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Portland protesters file lawsuit against Trump administration over violent federal agents

The federal agents have used tear gas, rubber bullets and more against the protesters.

Portland protesters AP

Groups of Portland, Oregon protesters have filed a lawsuit against the Trump administration over the violent use of force that the federal agents have used towards them during the protests.

On Monday (July 27), the Wall Of Moms, Don’t Shoot Portland, Black Lives Matter and other groups filed the suit alleging that federal agents used violent tactics to “stamp out peaceful and constitutionally protected protest.” The suit states that the agents “are not trained to police mass protests protected by the first amendment” and have been used to end protests and “betray a foundational principle of American Democracy.”

“Rather than protect and defend Plaintiffs’ constitutional rights, as they are bound to do by law and their oaths of office, Defendants have implemented an unlawful policy to quash Plaintiffs’ speech and end their protests,” the suit says.

In the lawsuit, the moms say they have been “tear-gassed night after night, left vomiting and unable to eat or sleep because of the toxic poison blasted at them. They have been shot at over and over — with rubber bullets, bean bags, pepper spray and a range of other projectiles fired at close range and with brutal effect. They have had flash-bang explosive devices detonated right in front of them.”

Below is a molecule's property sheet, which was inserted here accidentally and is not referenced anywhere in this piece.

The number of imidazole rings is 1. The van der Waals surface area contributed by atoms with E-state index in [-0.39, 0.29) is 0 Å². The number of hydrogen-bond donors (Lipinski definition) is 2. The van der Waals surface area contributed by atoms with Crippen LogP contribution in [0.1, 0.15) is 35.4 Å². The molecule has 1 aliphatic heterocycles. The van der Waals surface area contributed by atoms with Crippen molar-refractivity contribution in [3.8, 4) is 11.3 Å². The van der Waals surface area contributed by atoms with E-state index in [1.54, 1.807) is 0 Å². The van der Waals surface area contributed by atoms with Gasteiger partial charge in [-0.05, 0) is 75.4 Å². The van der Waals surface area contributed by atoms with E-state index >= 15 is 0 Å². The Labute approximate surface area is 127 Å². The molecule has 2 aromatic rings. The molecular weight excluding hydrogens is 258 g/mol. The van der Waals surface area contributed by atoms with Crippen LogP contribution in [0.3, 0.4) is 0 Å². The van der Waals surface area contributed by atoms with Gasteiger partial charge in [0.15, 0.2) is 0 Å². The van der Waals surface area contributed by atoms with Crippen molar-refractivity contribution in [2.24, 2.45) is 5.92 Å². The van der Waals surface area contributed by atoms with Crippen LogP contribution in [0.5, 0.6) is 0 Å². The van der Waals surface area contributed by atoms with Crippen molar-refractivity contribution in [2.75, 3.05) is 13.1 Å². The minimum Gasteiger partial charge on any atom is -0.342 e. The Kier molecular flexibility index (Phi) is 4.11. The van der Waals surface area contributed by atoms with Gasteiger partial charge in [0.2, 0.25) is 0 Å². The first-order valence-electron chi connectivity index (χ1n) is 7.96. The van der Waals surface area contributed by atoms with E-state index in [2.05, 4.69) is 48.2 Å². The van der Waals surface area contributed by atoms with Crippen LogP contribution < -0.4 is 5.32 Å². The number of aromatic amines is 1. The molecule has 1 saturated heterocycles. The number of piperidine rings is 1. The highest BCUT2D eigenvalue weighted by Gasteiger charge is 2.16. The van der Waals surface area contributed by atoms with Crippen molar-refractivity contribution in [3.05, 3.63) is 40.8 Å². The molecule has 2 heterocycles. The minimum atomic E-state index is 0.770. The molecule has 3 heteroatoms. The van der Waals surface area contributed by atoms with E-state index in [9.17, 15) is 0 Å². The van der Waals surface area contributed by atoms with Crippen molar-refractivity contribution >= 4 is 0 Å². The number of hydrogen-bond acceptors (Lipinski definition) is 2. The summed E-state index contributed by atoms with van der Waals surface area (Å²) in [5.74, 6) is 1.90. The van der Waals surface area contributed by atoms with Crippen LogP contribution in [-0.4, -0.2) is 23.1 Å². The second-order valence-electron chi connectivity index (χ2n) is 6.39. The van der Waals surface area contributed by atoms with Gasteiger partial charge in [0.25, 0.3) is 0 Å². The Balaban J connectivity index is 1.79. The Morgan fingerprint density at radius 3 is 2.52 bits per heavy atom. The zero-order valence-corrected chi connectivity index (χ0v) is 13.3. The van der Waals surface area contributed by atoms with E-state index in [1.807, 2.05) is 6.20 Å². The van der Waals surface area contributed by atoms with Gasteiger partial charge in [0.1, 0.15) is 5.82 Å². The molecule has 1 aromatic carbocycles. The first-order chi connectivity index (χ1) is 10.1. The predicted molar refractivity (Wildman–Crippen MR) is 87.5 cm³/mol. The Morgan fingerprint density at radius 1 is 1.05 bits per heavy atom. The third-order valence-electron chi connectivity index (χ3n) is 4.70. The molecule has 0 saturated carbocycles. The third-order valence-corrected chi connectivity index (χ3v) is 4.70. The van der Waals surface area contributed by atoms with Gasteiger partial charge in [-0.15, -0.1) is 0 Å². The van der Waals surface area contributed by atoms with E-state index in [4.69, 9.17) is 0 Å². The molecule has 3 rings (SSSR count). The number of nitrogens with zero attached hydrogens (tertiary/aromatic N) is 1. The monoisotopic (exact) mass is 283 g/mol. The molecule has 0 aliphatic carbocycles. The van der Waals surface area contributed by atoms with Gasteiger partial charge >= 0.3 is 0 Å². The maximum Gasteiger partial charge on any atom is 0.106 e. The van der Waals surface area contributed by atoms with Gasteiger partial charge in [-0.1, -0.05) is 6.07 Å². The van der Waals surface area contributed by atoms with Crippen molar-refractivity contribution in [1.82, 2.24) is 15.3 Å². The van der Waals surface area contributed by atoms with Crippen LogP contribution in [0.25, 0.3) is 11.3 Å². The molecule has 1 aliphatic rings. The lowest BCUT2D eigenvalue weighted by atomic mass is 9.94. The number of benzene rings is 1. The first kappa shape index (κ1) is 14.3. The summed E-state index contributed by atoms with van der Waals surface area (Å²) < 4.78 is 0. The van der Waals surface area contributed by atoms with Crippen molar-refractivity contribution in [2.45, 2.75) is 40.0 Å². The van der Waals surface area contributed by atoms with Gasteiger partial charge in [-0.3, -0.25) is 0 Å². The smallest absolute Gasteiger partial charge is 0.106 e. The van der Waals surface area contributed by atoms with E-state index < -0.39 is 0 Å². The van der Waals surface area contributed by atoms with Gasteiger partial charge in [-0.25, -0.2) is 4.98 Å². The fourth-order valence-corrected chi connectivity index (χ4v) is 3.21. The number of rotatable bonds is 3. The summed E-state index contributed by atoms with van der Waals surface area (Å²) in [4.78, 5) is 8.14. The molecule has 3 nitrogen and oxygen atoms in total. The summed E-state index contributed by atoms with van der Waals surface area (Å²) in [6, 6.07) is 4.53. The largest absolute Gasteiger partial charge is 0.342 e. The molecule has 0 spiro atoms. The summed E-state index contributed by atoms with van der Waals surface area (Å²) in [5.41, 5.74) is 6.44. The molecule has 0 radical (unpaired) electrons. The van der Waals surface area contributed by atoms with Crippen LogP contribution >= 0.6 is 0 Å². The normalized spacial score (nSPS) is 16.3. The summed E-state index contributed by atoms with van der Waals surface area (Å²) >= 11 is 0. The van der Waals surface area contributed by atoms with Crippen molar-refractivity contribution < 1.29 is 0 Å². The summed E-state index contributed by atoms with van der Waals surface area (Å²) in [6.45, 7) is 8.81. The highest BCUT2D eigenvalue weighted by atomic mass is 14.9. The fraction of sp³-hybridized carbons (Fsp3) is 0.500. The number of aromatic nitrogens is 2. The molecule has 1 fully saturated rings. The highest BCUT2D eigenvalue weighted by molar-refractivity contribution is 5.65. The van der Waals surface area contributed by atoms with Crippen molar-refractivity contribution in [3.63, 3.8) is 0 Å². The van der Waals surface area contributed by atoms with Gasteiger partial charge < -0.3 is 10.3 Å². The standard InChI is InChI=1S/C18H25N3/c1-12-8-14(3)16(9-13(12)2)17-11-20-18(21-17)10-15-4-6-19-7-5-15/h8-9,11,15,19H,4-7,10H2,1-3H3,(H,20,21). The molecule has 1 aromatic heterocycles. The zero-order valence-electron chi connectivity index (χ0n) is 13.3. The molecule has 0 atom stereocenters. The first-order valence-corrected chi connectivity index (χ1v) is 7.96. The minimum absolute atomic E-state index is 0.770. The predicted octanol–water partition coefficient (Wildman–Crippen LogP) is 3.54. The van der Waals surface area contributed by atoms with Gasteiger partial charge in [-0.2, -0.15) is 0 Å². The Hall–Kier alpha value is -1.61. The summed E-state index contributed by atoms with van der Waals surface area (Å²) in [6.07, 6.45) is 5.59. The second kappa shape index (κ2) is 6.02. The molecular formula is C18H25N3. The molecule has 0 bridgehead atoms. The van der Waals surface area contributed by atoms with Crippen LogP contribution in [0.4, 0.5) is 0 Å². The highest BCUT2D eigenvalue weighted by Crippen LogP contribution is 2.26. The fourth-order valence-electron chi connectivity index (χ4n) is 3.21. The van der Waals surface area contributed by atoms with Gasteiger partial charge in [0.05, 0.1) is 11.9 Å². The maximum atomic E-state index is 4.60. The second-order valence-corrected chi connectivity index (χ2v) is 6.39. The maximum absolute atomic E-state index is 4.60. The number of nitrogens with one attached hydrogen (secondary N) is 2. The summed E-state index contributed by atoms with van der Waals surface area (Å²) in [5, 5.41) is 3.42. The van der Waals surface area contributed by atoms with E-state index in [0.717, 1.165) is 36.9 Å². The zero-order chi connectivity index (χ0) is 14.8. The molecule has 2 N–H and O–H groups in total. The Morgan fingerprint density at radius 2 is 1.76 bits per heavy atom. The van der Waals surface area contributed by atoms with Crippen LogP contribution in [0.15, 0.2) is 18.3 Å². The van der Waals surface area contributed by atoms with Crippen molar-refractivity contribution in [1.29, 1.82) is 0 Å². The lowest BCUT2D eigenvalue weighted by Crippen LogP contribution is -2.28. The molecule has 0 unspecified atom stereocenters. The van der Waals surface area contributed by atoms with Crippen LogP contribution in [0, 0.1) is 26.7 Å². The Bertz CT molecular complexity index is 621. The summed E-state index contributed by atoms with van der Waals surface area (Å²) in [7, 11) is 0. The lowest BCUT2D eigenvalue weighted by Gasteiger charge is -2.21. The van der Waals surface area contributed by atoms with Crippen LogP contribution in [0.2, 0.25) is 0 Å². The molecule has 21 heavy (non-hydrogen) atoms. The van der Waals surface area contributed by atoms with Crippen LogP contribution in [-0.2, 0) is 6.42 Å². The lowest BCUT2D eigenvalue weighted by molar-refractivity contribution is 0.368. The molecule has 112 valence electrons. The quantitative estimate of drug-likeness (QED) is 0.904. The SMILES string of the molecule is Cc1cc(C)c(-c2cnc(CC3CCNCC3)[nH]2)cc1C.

Earlier this month. Donald Trump sent the federal gents to Portland as protests continued following the killing of George Floyd. Different videos have surfaced on social media showing authorities without identification in unmarked vehicles arresting protesters across the city.

On Monday night, Mayor Ted Wheeler called a meeting with US Department of Homeland Security leadership “to discuss a cease-fire and the removal of heightened federal forces.” He and many others were tear-gassed during the protests on July 22. He reportedly wanted to hold “listening sessions” with the protesters to hear their opinions on how things were being handled in the city.

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